The multi-generational accounting firm, part one
Part one of our series on age diversity in public practice accounting firms
OTTAWA – Accounting firm leaders, like other members of professions and industries, are changing many of the traditional ways they conduct business today. Rapid advances in technology are a clear driver of this change. But so too is the impact of younger workers who have grown up with technological change, and are now rising to prominence as the dominant generation in the workplace.
They bring not only a unique background but also, in many cases, different lifestyle expectations than their predecessors. This has had a strong impact on the profession, in firms of all sizes, note partners.
“Maybe it’s a little cliché, but certainly the younger generation are more attuned with technology, and making sure that we’re keeping up. They grasp it a little quicker, so they can then help disseminate it to us older guys, and make sure that we’re on track,” says Jason Kingston, a principal with DSK LLP in Kitchener, whose firm has 15 full-time staff and partners, ranging in age from their early 20s to early 60s.
“The majority of our staff is in the younger generation, so it’s easier for us to adapt to what they want than try to force them to stay in the Middle Ages with us,” jokes Kingston, 41.
There are now five distinctly recognized generations in society — traditionalists, who were born before 1946; baby boomers, born between roughly 1946 and 1964; Generation X, born between 1965 and 1979; Generation Y, or millennials, born between 1980 and 1998; and Generation Z, who were born after 1998.
The influence of three of those generations — baby boomers, Generation X, and millennials, is most keenly felt by the accounting profession today, although some traditionalists also remain in the ranks. With members of Generation Z about to enter firms in the next few years, the confluence of so many distinct generations working together all at once presents unique challenges, but also opportunities.
Dawn McGeachy is a partner with Colby McGeachy Professional Corporation in Almonte, Ont., which has six employees and partners, ranging in age from 33 to 78. She notes that younger employees communicate differently, which is a significant factor in a profession that relies strongly on interpersonal relationships.
“I find that the way they interact with the partners, and importantly the clients, is a lot more relaxed,” says McGeachy, who is at the cusp of the baby boomer and Generation X age categories. “So we have made a concerted effort with every new staff member that they are supervised for a certain number of months until we know that they have adopted our particular culture, and then they are allowed to interact without that kind of supervision.”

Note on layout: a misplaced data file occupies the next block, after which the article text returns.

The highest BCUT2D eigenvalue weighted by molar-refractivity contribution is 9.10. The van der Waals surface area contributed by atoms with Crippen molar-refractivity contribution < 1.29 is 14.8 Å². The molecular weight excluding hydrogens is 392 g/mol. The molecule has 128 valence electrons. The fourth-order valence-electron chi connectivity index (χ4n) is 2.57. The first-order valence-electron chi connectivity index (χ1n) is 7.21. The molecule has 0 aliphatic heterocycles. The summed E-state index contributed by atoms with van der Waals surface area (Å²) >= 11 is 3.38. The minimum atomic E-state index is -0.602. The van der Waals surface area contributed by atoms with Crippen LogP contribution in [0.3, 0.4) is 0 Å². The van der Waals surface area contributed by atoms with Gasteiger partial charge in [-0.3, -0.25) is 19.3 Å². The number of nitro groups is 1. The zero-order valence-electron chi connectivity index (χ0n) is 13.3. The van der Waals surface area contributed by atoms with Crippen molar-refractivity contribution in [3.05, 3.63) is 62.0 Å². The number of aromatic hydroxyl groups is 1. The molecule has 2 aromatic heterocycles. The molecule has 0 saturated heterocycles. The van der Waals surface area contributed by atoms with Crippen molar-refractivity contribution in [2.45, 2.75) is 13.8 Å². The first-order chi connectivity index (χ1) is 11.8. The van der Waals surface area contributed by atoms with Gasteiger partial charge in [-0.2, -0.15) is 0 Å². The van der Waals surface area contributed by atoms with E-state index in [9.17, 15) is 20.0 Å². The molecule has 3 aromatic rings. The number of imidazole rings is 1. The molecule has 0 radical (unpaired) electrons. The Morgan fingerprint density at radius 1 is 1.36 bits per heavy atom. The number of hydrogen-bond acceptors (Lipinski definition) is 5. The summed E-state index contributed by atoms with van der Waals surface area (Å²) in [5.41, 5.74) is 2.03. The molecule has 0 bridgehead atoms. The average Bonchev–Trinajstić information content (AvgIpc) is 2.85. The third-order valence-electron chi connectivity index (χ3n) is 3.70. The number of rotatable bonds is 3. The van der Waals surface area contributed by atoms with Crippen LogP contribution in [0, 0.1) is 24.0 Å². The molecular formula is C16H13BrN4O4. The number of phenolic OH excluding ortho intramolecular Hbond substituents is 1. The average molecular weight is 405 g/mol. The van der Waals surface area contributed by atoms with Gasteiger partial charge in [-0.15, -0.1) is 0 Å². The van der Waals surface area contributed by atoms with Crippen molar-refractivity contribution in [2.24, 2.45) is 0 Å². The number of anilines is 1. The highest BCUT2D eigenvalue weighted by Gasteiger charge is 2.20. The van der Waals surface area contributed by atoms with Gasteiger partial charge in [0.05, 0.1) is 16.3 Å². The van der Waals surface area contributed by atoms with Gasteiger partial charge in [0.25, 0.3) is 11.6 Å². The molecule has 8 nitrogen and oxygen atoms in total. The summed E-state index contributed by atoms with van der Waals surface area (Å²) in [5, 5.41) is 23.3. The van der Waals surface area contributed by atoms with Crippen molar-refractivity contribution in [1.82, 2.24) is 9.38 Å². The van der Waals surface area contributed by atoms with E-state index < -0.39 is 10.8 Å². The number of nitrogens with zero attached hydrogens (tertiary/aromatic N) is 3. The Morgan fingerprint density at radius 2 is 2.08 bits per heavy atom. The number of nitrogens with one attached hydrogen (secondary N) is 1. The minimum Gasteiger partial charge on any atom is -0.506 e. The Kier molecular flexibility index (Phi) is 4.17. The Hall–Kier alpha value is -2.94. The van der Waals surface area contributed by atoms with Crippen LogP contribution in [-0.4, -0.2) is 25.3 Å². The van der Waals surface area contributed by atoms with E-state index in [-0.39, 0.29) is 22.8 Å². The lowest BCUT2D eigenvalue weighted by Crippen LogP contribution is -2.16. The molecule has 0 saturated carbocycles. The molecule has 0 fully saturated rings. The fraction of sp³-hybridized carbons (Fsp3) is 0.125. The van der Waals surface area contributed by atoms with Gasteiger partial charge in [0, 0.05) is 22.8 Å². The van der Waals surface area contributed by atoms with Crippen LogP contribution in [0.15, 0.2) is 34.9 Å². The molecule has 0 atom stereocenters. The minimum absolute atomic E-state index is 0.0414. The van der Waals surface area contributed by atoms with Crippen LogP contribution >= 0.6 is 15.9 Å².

For example, “I don’t want them going to my 65-year old client and saying ‘Hey Bob.’ I want them to say ‘Hello Mr. Smith’ or ‘Good morning Mr. Smith,’ she explains.
McGeachy also acknowledges how the prowess the younger generation has with technology, and their enthusiasm about providing feedback for how workflow can be improved, benefits her firm. She recalls how, when Colby McGeachy changed its software for tax preparation in 2017, leading to a major change in terms of how returns were prepared, the younger employees were excited about that change and were very engaged during the training sessions teaching them how to use it.
Moreover, “they’re so plugged into social media. When they get a new phone, for example, they’re just so super-excited [about what] this new cool stuff it can do. And when you think about it, these phones have more capacity than the original computer I worked on,” McGeachy notes.
Age diversity brings synergies to the profession
Stephen Shea, managing partner of talent at EY Canada in Toronto, says very clear synergies come from the unique qualities each generation has to offer the others. This makes team composition a very important exercise.
At EY, about 66 per cent of the firm’s 5,500 employees are millennials, another 25 per cent, or one quarter are from Generation X, and baby boomers make up the remaining nine per cent.
“In our view, a high performing team is core to our success in creating an inclusive environment. That means inclusivity driven not just by gender and diversity. It is inclusivity of thought, inclusivity of allowing people to be different and to bring different perspectives,” Shea says.
For example, he notes, the younger generations – particularly millennials and the Generation Z in their wake, are extremely technologically literate, well connected and comfortable with the digital economy. But the younger workers lack the experience of dealing with clients and having to make tough decisions.
“You still have to earn your stripes by working in the trenches, dealing with how to solve tough client situations. Synergies come from the mentorship of the more senior people to the younger people in terms of how they handle client relationships, and the world of wisdom that they’ve learned through their experiences,” Shea explains.
Jeff Buckstein, CPA, CGA, is an Ottawa-based business journalist.